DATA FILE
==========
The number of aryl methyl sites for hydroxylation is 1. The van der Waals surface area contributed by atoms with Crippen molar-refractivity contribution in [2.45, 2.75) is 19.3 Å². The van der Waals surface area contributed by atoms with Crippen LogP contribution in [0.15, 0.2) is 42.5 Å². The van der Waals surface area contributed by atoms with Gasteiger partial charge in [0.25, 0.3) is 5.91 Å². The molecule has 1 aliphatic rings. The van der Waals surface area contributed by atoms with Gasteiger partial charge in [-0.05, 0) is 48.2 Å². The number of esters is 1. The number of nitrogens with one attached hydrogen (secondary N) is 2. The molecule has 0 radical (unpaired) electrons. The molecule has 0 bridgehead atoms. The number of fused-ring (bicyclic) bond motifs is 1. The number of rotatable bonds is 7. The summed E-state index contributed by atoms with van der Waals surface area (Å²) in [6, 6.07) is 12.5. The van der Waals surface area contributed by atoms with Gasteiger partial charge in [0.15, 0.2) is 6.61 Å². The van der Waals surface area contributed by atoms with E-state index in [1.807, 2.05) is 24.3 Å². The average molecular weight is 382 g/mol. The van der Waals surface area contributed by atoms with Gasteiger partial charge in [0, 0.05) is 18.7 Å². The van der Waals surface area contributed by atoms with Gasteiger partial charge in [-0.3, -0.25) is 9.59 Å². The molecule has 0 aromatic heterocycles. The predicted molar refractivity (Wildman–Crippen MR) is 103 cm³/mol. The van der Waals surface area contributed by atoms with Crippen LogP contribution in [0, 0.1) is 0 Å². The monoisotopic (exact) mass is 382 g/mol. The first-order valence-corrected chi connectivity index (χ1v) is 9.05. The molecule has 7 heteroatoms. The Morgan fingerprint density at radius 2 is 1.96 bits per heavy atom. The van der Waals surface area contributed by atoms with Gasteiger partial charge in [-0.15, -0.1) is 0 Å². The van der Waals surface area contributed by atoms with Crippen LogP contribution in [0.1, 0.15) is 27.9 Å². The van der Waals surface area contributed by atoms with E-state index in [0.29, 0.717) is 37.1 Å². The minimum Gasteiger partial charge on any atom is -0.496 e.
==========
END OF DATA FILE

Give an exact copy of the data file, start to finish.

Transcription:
The number of aryl methyl sites for hydroxylation is 1. The van der Waals surface area contributed by atoms with Crippen molar-refractivity contribution in [2.45, 2.75) is 19.3 Å². The van der Waals surface area contributed by atoms with Crippen LogP contribution in [0.15, 0.2) is 42.5 Å². The van der Waals surface area contributed by atoms with Gasteiger partial charge in [0.25, 0.3) is 5.91 Å². The molecule has 1 aliphatic rings. The van der Waals surface area contributed by atoms with Gasteiger partial charge in [-0.05, 0) is 48.2 Å². The number of esters is 1. The number of nitrogens with one attached hydrogen (secondary N) is 2. The molecule has 0 radical (unpaired) electrons. The molecule has 0 bridgehead atoms. The number of fused-ring (bicyclic) bond motifs is 1. The number of rotatable bonds is 7. The summed E-state index contributed by atoms with van der Waals surface area (Å²) in [6, 6.07) is 12.5. The van der Waals surface area contributed by atoms with Gasteiger partial charge in [0.15, 0.2) is 6.61 Å². The van der Waals surface area contributed by atoms with E-state index in [1.807, 2.05) is 24.3 Å². The average molecular weight is 382 g/mol. The van der Waals surface area contributed by atoms with Gasteiger partial charge in [0, 0.05) is 18.7 Å². The van der Waals surface area contributed by atoms with Gasteiger partial charge in [-0.3, -0.25) is 9.59 Å². The molecule has 0 aromatic heterocycles. The predicted molar refractivity (Wildman–Crippen MR) is 103 cm³/mol. The van der Waals surface area contributed by atoms with Crippen LogP contribution in [0, 0.1) is 0 Å². The monoisotopic (exact) mass is 382 g/mol. The first-order valence-corrected chi connectivity index (χ1v) is 9.05. The molecule has 7 heteroatoms. The Morgan fingerprint density at radius 2 is 1.96 bits per heavy atom. The van der Waals surface area contributed by atoms with Gasteiger partial charge in [-0.15, -0.1) is 0 Å². The van der Waals surface area contributed by atoms with Crippen LogP contribution in [0.1, 0.15) is 27.9 Å². The van der Waals surface area contributed by atoms with E-state index in [0.29, 0.717) is 37.1 Å². The minimum Gasteiger partial charge on any atom is -0.496 e.